An inexpensive and relatively effective way if broadcasting accurate news and the truth to citizens in authoritarian countries exists, and has a long record of success. The fact that younger government officials may have never seen a short-wave radio or heard a short-wave broadcast should not prevent free countries from using this low-tech but highly effective means of breaking through the Russian electronic Iron Curtain, thev Chinese firewall or any of the other barriers dictatorship erect to prevent the truth and accurate news from reaching the ears of people in their countris.

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About the Author

James Rowles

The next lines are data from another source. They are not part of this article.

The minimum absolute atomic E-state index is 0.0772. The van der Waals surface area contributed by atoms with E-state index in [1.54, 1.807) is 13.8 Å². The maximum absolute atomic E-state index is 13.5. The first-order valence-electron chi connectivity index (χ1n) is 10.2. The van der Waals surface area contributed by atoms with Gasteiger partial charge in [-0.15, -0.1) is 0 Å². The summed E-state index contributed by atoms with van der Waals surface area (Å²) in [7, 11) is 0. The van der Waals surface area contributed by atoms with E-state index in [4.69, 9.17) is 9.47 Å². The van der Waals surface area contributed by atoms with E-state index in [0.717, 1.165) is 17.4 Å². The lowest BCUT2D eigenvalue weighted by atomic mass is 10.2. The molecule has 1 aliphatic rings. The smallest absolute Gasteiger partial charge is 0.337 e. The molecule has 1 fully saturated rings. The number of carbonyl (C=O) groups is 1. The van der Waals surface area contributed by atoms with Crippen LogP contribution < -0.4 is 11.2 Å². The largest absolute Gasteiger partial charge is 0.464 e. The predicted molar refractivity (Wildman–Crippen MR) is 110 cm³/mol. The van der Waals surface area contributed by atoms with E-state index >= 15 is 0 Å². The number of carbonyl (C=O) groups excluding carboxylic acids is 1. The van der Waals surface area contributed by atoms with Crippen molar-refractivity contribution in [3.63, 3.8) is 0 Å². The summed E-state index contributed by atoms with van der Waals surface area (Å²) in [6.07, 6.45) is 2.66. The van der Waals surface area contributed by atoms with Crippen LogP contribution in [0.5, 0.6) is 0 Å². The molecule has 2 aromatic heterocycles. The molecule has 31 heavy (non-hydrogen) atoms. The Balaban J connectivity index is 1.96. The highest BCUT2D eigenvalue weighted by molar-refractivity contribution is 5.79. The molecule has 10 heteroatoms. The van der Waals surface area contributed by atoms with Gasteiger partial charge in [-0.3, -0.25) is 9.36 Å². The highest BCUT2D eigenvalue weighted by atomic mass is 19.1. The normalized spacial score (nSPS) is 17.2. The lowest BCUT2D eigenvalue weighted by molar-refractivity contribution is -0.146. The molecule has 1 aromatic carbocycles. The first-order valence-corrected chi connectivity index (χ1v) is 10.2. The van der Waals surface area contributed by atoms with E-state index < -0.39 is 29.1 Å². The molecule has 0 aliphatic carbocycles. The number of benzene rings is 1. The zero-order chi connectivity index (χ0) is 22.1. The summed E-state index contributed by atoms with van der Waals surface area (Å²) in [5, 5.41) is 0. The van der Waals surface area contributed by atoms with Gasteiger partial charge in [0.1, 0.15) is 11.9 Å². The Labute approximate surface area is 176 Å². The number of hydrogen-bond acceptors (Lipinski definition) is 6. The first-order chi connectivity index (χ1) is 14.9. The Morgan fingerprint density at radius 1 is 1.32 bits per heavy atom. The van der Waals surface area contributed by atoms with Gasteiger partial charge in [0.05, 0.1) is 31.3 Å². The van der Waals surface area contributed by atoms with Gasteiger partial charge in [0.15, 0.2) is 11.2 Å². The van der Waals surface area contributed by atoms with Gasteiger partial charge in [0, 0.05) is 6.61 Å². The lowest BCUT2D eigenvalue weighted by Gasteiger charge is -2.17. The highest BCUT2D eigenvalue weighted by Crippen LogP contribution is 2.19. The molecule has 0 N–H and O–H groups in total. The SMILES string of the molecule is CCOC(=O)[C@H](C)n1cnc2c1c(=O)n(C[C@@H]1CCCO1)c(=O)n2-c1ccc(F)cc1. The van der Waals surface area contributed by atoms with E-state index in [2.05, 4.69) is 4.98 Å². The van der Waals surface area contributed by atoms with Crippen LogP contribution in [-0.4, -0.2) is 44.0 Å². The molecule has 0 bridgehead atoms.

"The Trenchant Observer" is edited and published by James Rowles (aka "The Observer"), an author and international lawyer who has taught International Law, Human Rights, and Comparative Law at major U.S. universities, including Harvard, Brandeis, the University of Pittsburgh, and the University of Kansas. Dr. Rowles is a former staff attorney at the Inter-American Commission on Human Rights (IACHR) of the Organization of American States OAS), in Wasington, D.C., , where he was in charge of Brazil, Haiti, Mexico and the United States, and also worked on complaints from and reports on other countries including Argentina, Chile, Uruguay, El Salvador, Nicaragua, and Guatemala. As an international development expert, he has worked on Rule of Law, Human Rights, and Judicial Reform in a number of countries in Latin America, the Caribbean, Africa, the Middle East, South Asia, and the Russian Federation. In the private sector, Dr. Rowles has worked as an international attorney for a leading national law firm and major global companies, on joint ventures and other matters in a number of countries in Europe (including Russia and the Ukraine), throughout Latin America and the Caribbean, and in Australia, Indonesia, Vietnam, China and Japan. The Trenchant Observer blog provides an unfiltered international perspective for news and opinion on current events, in their historical context, drawing on a daily review of leading German, French, Spanish and English newspapers as well as the New York Times, the Wall Street Journal, the Washington Post, and other American newspapers, and on sources in other countries relevant to issues being analyzed. Dr. Rowles speaks fluent English, French, German, Portuguese and Spanish, and also knows other languages. He holds an S.J.D. or Doctor of Juridical Science in International Law from Harvard University, and a Doctor of Law (J.D.) and a Master of the Science of Law (J.S.M.=LL.M.), from Stanford University. As an undergraduate, he received a Bachelor of Arts degree, also from Stanford, where he graduated “With Great Distinction” (summa cum laude) and received the James Birdsall Weter Prize for the best Senior Honors Thesis in History. In addition to having taught as a Lecturer on Law at Harvard Law School, Dr. Rowles has been a Visiting Scholar at Harvard University's Center for International Affairs (CFIA). His fellowships include a Stanford Postdoctoral Fellowship in Law and Development, the Rómulo Gallegos Fellowship in International Human Rights awarded by the Inter-American Commission on Human Rights, and a Harvard MacArthur Fellowship in International Peace and Security. Beyond his articles in The Trenchant Observer, he is the author of two books and numerous scholarly articles on subjects of international and comparative law. Currently he is working on a manuscript drawing on some the best articles that have appeared in the blog.